Before we came here, everyone we spoke with who had traveled to Istanbul talked about the food, and what a fantastic, diverse cuisine it is. Since we arrived, we have been eating our way through the city, using the new book Istanbul Eats as our guide. Written by two American expats, and based on their website, www.istanbuleats.com, this little book is our food bible. It heavily explores and critiques our kind of fare: street food and cheap eats.
One of the greatest things about the commonly available cuisine is that it is all real food. Even Turkish "fast food" like pide (Turkish pizza) is fresh, unprocessed food. It is possible to find a bag of chips, but more likely to see street vendors selling grilled corn on the cob, roasted chestnuts, salted cucumbers, small paper bags of hazelnuts, chickpea pilaf, and grilled fish sandwiches with onions and parsley. Carts all over the city make fresh squeezed juices to order using these large-levered, hand-operated juicers that can reduce four pomegranates into a cup right before your eyes. Vegetables are at every meal and, while it is hard to eat strictly vegetarian because of the use of meat to flavor many dishes, the portions of meat are usually smaller and tempered by fresh vegetables. Being by the sea, there is also lots of fresh, simply prepared and affordable seafood. We had a great seafood meal with shellfish meze (appetizers,) salads and grilled fresh fish for fifteen dollars per person. Boats docked by the Galata bridge sell grilled fish sandwiches for a mere three dollars.
Below is just a taster. Some of our favorite foods will have their own entries - like kaymak for Shane (an unsweetened clotted cream-like substance made from domesticated water buffalo milk,) and midya dolma for Julia (sauteed mussels stuffed back into their shells with cinnamon spiced rice.) This first entry does touch on some of the classics: kabab, köfte (grilled meatballs,) eggplant in all its manifestations, yogurt, fish and pide.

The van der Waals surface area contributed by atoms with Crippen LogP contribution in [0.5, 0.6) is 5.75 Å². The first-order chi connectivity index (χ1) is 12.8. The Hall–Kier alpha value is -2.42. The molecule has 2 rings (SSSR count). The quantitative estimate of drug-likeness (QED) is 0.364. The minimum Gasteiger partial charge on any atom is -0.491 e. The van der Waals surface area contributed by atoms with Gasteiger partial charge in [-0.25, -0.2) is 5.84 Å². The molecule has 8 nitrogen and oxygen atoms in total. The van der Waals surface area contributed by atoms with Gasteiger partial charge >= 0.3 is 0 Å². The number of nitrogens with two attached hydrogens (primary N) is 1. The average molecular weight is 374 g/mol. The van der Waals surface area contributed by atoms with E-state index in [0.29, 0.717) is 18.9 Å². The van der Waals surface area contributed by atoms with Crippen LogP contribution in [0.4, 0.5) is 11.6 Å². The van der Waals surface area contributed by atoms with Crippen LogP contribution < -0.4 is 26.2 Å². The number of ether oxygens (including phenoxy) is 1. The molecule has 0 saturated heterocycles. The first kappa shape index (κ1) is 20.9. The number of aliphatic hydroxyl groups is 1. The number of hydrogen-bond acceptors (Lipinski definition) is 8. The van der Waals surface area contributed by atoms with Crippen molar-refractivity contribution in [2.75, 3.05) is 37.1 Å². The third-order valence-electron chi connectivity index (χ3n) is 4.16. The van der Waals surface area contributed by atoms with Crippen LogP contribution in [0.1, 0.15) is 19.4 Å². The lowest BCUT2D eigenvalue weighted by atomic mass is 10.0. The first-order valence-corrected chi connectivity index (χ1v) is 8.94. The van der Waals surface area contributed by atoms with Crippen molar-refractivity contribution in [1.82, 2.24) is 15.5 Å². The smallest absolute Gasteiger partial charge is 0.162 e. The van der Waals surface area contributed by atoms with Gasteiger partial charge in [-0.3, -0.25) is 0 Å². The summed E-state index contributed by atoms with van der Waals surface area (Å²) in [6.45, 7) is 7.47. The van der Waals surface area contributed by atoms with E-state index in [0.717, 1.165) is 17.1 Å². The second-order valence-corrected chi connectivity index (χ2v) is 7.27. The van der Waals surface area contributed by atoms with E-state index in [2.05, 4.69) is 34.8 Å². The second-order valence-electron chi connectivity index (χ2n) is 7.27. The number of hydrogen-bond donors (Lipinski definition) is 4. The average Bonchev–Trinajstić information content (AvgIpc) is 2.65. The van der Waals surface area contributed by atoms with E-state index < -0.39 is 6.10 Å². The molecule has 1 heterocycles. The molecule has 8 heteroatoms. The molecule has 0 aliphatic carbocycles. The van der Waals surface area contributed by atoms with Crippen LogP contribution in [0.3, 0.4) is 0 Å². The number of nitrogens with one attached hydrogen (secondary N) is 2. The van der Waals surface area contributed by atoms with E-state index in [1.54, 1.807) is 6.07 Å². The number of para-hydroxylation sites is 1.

Cağ Kebabi is spit roasted in the ubiquitous huge döner mass, but the meat is stabbed onto a skewer and cut off in chunks, rather than shaved like döner kabab.
The wood fire roasting the horizontal döner spit of lamb.
Starting at the top clockwise: tomato, cucumber and parsley salad, homemade yogurt, red pepper meze, and lentil soup.
Fresh grilled fish is available in the many Balikçisi (fish restaurant)
Meze from top left: the last bits of a pickled seaweed salad, purslane and yogurt, green salad and hot cheese torpedoes.
Köfte, the grilled meatballs served everywhere here, along with eggplant and yogurt, and the most commonly available alcohol, Efes beer.
Pide, the Turkish pizza made in wood fired ovens and served with lettuce and tomato.
The crust is finished with a rub of butter. $3.
Iskender kebap: spit roasted lamb over bread cubes with tomato sauce which is then oven-fired and finished with browned butter and a side dollop of yogurt. Yum.
Shane with a fresh pomegranate juice.
Our food bible, available at www.istanbuleats.com